The Wisconsin Badgers play and recruit for smash-mouth football. They do it so well that new Gophers coach Jerry Kill considers them a blueprint for Minnesota's rebuilding program.
Running a Big Ten team provides lots of advantages for Jerry Kill, but the new Gophers coach has had to make a certain number of sacrifices, too. For instance, he has had to cut ties with an effective behind-the-scenes recruiter.
Not much choice. Turns out, the guy happens to coach Minnesota's most bitterly despised rival.
"I used to give him names of kids we weren't going to recruit anymore, and I know he got a few of them to Southern Illinois," said Wisconsin coach Bret Bielema, whose last public interaction with a Gophers coach was an angry lecture about running up the score from Tim Brewster at midfield last October. "When we knocked guys off the list at a BCS level, he was grabbing them up for I-AA."
That sort of cooperation is over, but Kill and Bielema hardly seem like competitors planning to wrestle to the death over Paul Bunyan's Axe. They're more like neighbors volunteering to loan each other their chainsaw.
"Jerry and I hit it off the first time we met at a [coaching] clinic -- heck, that was probably back when he was at Pittsburg [Kan.] State" in the early 1990s, Bielema said. "I have a tremendous amount of respect for him. I was excited when I heard he was in the mix for Minnesota -- excited for him, because I knew he would make things difficult for me."
Said Kill: "Bret's a good guy and a great coach. We learned a lot just by preparing to play his team. ... He's built his program the way we'd like to do it here -- get in-state kids, develop toughness on the line, and run the ball."
There's not much doubt about the formula anymore. Wisconsin finished the season only 5 rushing yards short of conference leader Illinois, and piled up 48 rushing touchdowns, 13 more than anyone else, to easily lead the Big Ten in scoring. Meanwhile, the defense tied for a league-low nine scores allowed on the ground.
"If controlling the line of scrimmage is ugly football," Bielema jokes, "our goal is to be the homeliest team you've ever seen."
Good line, but his results are all Hollywood.
Bielema has posted winning records in all five of his seasons in Madison, twice finished the season ranked seventh in the nation, and last year took the Badgers to the Rose Bowl for the first time in more than a decade. Now they are the favorites to represent the Leaders Division in the first Big Ten championship game. Even Nebraska athletic director Tom Osborne, who knows something about sustaining a successful football program, admires what Bielema has accomplished.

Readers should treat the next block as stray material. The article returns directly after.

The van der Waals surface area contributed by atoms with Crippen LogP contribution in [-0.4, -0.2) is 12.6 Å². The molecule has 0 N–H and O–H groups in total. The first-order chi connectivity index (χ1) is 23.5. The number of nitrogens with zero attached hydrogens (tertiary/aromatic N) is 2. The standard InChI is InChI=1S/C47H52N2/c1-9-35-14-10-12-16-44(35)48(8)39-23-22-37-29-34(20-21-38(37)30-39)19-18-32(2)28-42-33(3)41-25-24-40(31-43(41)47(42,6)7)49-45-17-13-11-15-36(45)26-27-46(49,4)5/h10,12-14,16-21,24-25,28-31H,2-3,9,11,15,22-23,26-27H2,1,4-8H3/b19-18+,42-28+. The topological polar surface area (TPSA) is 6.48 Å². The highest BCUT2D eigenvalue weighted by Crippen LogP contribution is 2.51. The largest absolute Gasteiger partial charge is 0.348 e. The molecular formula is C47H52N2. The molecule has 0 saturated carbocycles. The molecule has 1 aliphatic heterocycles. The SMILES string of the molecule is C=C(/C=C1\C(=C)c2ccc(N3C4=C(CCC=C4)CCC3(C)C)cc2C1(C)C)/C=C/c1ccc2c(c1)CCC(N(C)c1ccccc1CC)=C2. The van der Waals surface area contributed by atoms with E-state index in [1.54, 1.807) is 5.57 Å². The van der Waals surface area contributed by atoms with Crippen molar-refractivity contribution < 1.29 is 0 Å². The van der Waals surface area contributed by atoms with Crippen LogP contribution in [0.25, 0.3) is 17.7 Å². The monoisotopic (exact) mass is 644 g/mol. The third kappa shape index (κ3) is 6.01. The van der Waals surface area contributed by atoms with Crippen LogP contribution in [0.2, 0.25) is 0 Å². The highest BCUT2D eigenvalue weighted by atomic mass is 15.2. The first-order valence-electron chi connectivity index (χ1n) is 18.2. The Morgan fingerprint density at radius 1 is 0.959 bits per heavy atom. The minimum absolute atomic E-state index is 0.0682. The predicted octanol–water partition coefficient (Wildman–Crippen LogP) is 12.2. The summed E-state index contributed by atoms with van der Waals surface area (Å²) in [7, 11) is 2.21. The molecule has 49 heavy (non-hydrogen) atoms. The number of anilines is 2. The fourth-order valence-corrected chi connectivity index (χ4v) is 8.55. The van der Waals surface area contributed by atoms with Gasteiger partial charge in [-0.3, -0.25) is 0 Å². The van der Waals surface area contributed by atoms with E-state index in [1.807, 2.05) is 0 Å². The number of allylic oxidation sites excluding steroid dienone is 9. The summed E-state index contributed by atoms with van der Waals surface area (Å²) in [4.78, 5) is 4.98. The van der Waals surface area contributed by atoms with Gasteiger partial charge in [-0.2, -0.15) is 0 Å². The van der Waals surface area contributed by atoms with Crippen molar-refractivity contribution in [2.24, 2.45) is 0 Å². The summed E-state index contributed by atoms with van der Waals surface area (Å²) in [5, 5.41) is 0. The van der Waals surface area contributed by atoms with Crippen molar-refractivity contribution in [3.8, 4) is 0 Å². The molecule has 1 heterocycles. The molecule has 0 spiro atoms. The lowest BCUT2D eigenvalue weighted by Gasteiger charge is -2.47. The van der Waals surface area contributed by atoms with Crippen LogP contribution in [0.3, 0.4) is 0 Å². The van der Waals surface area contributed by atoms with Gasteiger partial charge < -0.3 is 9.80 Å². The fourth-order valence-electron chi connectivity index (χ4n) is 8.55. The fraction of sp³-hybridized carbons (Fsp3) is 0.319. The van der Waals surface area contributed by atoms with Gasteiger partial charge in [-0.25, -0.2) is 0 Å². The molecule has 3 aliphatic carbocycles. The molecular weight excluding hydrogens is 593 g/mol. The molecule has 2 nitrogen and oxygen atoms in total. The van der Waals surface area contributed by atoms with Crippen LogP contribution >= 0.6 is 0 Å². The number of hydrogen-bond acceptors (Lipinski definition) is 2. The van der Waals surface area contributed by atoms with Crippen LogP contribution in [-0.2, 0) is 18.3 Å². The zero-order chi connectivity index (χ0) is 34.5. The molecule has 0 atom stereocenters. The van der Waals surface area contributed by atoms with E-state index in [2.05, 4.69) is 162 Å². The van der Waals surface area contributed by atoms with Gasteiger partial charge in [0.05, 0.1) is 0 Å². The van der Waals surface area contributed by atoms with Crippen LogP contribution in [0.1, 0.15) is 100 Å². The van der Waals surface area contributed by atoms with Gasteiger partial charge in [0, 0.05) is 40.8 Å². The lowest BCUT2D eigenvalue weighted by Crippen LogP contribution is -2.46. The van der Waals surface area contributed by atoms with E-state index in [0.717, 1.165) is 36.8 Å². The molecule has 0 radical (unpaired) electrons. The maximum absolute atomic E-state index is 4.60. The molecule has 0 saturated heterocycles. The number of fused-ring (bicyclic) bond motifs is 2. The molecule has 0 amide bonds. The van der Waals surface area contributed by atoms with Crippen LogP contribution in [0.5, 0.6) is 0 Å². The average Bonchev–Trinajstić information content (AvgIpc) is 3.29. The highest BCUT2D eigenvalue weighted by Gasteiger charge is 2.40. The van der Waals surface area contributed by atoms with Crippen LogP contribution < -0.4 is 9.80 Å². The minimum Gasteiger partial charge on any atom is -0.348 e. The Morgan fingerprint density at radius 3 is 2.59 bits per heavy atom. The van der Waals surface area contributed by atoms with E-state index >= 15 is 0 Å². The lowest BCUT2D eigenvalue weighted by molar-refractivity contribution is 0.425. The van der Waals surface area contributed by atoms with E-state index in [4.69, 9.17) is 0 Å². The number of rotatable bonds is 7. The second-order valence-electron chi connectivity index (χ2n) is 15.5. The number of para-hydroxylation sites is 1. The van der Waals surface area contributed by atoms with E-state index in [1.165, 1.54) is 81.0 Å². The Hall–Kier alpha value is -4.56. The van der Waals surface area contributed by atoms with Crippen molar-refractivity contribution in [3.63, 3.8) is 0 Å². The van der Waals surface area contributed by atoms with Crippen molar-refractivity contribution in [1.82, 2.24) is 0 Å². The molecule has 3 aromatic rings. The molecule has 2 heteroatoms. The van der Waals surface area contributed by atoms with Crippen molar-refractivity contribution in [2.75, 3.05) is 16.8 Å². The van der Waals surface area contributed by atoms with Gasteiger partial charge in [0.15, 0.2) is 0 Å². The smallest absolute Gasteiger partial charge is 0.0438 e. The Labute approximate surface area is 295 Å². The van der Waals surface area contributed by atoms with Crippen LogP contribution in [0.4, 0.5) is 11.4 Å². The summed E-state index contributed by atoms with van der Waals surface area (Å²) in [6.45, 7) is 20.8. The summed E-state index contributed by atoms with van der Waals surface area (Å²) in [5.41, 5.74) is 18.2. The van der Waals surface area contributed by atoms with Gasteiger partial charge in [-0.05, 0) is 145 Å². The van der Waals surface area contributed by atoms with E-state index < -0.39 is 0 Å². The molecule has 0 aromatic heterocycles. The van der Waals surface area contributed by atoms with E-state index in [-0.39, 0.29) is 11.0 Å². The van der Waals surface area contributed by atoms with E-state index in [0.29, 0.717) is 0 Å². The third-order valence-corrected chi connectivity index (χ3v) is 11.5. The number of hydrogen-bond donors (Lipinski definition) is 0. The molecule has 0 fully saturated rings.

"You have to recruit well, of course, but it's more than just signing the best players," Osborne said. "You have to find players that fit, and that's what [Bielema] has done so well. They recruit to their style of football."
This season's Badgers might be the best example yet. Wisconsin lost its leading rusher, John Clay, to the NFL last spring, yet still owns the deepest, most experienced running attack in the Big Ten, with two returning tailbacks who finished among the conference's top-ten rushers and a couple of highly prized newcomers.
Junior Montee Ball, the between-the-tackles bruiser of the bunch, reached the end zone 18 times last season, while sophomore James White averaged 6.7 yards per carry with 14 scores by bursting outside during his first year of college ball. That pair is listed as co-starters, but the Badgers also can call upon redshirt freshman Jeff Lewis, perhaps the fastest of the backs, and true freshman Melvin Gordon, probably the most impressive of all the backs in fall camp.
"It's great for the receivers, because the safeties always have their eyes on the line" of scrimmage, anticipating a running play, said senior Nick Toon, Wisconsin's most experienced pass-catcher. "Everyone is always leaning that way."
Fell into their laps
But even the league's best running attack needs a passing threat to keep defenses from loading up at the line, and the graduation of steady-but-rarely-flashy Scott Tolzien loomed as Wisconsin's kryptonite, since returning backup quarterbacks Jon Budmayr (now out because of an elbow injury) and Joe Brennan were wobbly under pressure.
Then the answer "just fell into our laps," Bielema said. "One day I came into the office, and there was a fax on my desk."
The note that June day was from Russell Wilson, an infielder for the Asheville (N.C.) Tourists, a Colorado Rockies' Class A baseball team. Wilson also happened to have 8,545 passing yards and 93 touchdowns rushing and passing at North Carolina State on his résumé, the third-most scores in Wolfpack history.
Baseball wasn't going as well as Wilson hoped -- he hit .228 in 61 games for the Tourists -- and he was itching to use his remaining year of eligibility in college football. Trouble was, when Wilson missed spring practices in order to play baseball, N.C. State coach Tom O'Brien told him the team had moved on and released him from his scholarship.
Since he already had graduated, Wilson isn't required to sit out a season after transferring -- and he knew Wisconsin needed a quarterback.
"He reached out to us," Bielema said. "I knew he was a good football player, but what I really dove into was, what kind of person he is. I don't like to coach prima donnas; I don't like to be around [bad] attitudes. I wanted to make sure he understands we're better as a family than as individuals, so we went to his high school, we reached out to his coaches, we talked to everyone in his circle of trust. And he's really the kind of person we want in our program."
Wilson was so well received by his teammates, he was elected a captain last week as the Badgers prepared for Thursday night's nationally televised opener against UNLV.
"He's a hard worker, and that's what this team is about," Toon said. "He's the perfect fit."
|Fla Gulf Coast||62|
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